Yet, like most literary novels, there is more to enjoy here—or at least more to investigate—than character and plot. Much like Winter’s Bone, Shot-Blue is written in a style that somehow combines an easy-spoken blue collar minimalism with wordplay and lyricism. The oblique, hidden emotions of the characters are balanced in part by the ingenuity and playfulness of Ruddock’s language. She begins the novel:
She hated the narrow dirt mile between their trailer and town. She wanted to erase it the same way she might spit and rub a number off the back of her hand. Rachel didn’t own anything, but it was a lot to carry on soft ground. The mud and gravel road was thawing from the top down. It peeled under her steps like skin off rotten fruit.
The image of the peeling skin is pitch-perfect for the macabre, unexpected, and at times confusing volume that follows the opening page. Like Rachel, the reader is on soft ground, and it’s not always clear when the road will shift beneath our feet.
This is the case when, a third through the book, a jump occurs. Without giving away any more information than you could find on the dust cover, suffice it to say that Rachel is out of the picture. Tristan has aged a few years. The cabin where he and his mother lived is torn down and Tristan must work to support himself. He gets a job at a brand new lodge that caters to a small summer crowd of tourists. With the job, comes an influx of new characters to the novel, the workers who help build and run the place, their families, and those who have come just to earn some extra cash over the summer. Tomasin, a sixteen year old, is sent by her mother for the latter reason.
In keeping with most of the other characters, Tomasin is hard to read. One of her most defining characteristics is her made up use of the word “religious.” The narrator explains, “Religious meant she couldn’t understand and it wasn’t her fault.” Almost every time she interacts with Tristan she calls him “religious.”
Perhaps unsurprisingly, these two cryptic characters find themselves attracted to each other, and share an odd courtship that, despite their age, reminded me a bit of the childhood romance in Wes Anderson’s Moonrise Kingdom. Like the characters in Anderson’s film, Tomasin and Tristan define themselves in stark opposition to those around them, and their quirkiness and (perhaps overly) cutesy names wouldn’t be amiss in one of his films.
It’s never really made clear what Tomasin or Tristan do at the lodge. There are a few scenes of work, for instance when Tristan teaches some city folk how to fly fish, but besides that much of the remainder of the novel occurs outside of working hours, at bonfires and in bunks and staff residences. Tomasin and Tristan chase each other around through the woods, perpetually misreading each other’s intentions and confusing their emotions. There is something beautiful to it, and also something frustrating, which leaves you always wanting a little bit more, from the characters and from the writer.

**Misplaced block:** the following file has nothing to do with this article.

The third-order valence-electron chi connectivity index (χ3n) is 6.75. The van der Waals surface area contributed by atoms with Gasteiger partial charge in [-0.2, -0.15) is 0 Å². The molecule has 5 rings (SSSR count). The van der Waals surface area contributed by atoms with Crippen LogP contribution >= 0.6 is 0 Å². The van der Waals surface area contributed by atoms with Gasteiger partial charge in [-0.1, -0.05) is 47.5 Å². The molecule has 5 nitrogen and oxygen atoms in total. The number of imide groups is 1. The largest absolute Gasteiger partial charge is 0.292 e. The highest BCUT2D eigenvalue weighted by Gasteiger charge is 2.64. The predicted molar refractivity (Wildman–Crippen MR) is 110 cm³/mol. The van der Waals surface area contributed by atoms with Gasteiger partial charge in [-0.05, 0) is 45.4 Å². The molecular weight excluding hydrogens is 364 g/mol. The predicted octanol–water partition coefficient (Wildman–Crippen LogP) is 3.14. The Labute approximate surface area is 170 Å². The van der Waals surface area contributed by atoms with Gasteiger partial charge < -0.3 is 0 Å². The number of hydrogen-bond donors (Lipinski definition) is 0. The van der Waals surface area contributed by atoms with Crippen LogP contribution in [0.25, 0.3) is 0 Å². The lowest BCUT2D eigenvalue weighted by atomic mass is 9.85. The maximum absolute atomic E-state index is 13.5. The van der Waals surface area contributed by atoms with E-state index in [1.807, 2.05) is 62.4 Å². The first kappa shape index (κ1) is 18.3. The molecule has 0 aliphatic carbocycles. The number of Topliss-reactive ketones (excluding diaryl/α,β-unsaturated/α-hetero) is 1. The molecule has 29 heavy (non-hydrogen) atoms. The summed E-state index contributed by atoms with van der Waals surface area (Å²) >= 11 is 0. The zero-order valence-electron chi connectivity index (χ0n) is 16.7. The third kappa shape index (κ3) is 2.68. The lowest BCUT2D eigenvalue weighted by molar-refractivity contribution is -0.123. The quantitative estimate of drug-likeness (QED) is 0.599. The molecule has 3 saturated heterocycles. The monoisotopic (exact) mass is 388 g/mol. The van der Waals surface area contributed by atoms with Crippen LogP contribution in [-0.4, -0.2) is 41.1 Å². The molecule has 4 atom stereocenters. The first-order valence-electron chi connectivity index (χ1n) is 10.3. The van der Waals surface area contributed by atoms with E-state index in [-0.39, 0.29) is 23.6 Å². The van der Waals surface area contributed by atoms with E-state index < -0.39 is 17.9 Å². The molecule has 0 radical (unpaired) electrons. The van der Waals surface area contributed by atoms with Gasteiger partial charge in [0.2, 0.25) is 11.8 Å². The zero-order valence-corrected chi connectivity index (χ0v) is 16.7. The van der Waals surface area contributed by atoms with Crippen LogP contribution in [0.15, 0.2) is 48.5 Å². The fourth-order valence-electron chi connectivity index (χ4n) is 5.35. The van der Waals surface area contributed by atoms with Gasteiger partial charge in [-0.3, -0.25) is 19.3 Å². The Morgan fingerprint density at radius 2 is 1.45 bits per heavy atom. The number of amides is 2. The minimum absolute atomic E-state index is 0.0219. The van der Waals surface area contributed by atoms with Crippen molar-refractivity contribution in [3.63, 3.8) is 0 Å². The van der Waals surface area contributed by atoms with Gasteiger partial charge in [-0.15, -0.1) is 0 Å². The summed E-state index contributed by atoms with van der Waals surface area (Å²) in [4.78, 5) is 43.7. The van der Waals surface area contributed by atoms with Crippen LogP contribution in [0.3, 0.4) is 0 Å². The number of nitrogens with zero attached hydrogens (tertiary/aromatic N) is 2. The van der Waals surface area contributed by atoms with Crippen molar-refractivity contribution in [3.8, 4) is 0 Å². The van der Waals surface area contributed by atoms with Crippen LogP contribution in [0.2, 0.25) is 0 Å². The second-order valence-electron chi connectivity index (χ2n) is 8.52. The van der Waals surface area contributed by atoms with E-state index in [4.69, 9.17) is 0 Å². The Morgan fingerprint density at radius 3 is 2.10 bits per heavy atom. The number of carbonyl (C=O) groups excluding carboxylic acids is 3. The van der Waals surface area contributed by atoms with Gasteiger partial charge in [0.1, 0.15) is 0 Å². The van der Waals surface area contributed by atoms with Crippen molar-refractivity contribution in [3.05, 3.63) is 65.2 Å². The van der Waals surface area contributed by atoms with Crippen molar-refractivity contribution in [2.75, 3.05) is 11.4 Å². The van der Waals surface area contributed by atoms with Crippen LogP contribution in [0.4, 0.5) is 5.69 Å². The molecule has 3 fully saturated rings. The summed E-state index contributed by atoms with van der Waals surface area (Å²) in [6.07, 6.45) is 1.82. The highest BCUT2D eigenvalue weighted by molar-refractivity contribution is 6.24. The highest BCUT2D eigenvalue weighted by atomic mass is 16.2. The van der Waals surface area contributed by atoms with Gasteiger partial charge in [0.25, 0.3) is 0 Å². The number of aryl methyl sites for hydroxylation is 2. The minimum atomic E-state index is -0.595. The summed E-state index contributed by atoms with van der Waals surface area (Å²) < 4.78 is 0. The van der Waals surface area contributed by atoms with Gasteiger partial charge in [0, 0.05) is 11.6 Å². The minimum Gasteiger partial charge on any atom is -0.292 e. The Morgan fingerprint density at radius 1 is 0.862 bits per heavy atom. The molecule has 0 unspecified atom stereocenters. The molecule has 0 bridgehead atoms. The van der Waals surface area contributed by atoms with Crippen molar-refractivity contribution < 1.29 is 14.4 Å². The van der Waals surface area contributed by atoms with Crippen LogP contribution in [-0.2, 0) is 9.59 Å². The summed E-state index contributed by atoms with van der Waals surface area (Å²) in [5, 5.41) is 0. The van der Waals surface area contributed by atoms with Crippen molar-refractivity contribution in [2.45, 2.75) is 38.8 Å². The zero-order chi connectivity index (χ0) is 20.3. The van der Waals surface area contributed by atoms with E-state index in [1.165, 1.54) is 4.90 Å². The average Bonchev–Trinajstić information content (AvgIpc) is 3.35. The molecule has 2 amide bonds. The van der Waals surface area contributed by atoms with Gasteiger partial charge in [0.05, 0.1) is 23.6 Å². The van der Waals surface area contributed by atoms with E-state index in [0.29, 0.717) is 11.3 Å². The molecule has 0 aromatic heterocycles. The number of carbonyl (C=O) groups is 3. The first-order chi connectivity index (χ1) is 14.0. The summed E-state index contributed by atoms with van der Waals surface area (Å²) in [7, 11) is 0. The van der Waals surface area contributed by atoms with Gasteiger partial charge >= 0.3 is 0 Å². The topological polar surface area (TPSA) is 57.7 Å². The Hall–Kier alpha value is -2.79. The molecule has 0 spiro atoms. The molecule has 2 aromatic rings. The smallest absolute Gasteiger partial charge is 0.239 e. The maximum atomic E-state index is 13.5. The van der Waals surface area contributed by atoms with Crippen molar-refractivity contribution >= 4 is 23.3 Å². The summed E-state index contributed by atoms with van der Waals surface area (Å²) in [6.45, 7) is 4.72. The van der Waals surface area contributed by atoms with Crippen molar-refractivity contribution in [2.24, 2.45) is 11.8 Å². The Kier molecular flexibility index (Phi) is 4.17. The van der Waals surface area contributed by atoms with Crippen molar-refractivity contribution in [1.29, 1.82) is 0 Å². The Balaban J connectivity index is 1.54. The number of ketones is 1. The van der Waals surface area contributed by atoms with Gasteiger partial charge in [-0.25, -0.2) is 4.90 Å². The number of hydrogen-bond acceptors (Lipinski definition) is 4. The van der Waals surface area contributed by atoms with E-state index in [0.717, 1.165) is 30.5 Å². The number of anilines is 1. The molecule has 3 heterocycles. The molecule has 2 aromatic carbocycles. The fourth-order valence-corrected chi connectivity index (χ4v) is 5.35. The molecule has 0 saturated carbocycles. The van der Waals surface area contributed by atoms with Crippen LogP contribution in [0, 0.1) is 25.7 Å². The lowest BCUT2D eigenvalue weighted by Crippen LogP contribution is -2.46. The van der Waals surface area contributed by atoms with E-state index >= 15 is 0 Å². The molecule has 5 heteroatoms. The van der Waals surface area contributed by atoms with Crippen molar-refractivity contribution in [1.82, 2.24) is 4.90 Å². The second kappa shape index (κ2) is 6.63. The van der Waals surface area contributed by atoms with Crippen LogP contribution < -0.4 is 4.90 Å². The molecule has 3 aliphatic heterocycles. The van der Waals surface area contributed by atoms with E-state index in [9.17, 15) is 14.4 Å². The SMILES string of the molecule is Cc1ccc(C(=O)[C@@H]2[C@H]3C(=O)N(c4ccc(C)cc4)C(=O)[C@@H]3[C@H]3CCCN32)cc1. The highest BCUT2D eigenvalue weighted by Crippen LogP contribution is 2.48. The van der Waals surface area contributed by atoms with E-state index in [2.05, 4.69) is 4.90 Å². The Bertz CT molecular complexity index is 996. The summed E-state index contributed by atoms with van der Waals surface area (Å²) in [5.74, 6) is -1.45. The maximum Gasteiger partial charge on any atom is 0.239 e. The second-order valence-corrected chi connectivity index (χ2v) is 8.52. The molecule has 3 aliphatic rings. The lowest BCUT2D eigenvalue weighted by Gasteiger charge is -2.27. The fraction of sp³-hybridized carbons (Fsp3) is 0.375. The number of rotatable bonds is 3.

Toward the end of the novel, Tomasin is swimming in the lake and begins to cry. “She cried,” Ruddock writes, “because nothing had ever felt as it should between her and anyone.” Soon after reading this section, I typed the name “Tomasin” into Google. One result I found listed its meaning as “twin.” The website had little information to back this claim up, and as everywhere else I looked listed it as a variant of “Thomas” I wasn’t sure how much to trust this conclusion. Yet I couldn’t help but wonder if Ruddock had known of this—potentially false—meaning as well. “Nothing had ever felt as it should,” Ruddock writes of Tomasin, yet the same is true of Tristan. They make an odd little family, and I found myself hoping towards the end that they would become closer, share their emotions a bit more, if only because it seemed pointless for them to suffer in isolation. But like all summer stories, everything is brought to a hard stop with the coming of autumn.
While Shot-Blue and Winter’s Bone may share some characteristics, this point is where they diverge. Woodrell’s Ree is a strong willed character who undergoes her own personal odyssey and in the end manages to stave off disaster. Winter’s Bone is a novel about determination, and what can happen when one person puts their body and soul into a task. Shot-Blue on the other hand, is a book that explores how it feels when things don’t happen, when you miss all your chances at redemption and don’t know where to turn. It is a novel about absence—of conversation, of love, of family, of connection—and that’s something special in its own way.
Robert Sorrell is a writer and photographer living in Philadelphia. He recently graduated from the University of Chicago’s English program and has a piece of narrative nonfiction forthcoming from Mosaic Art & Literary Journal.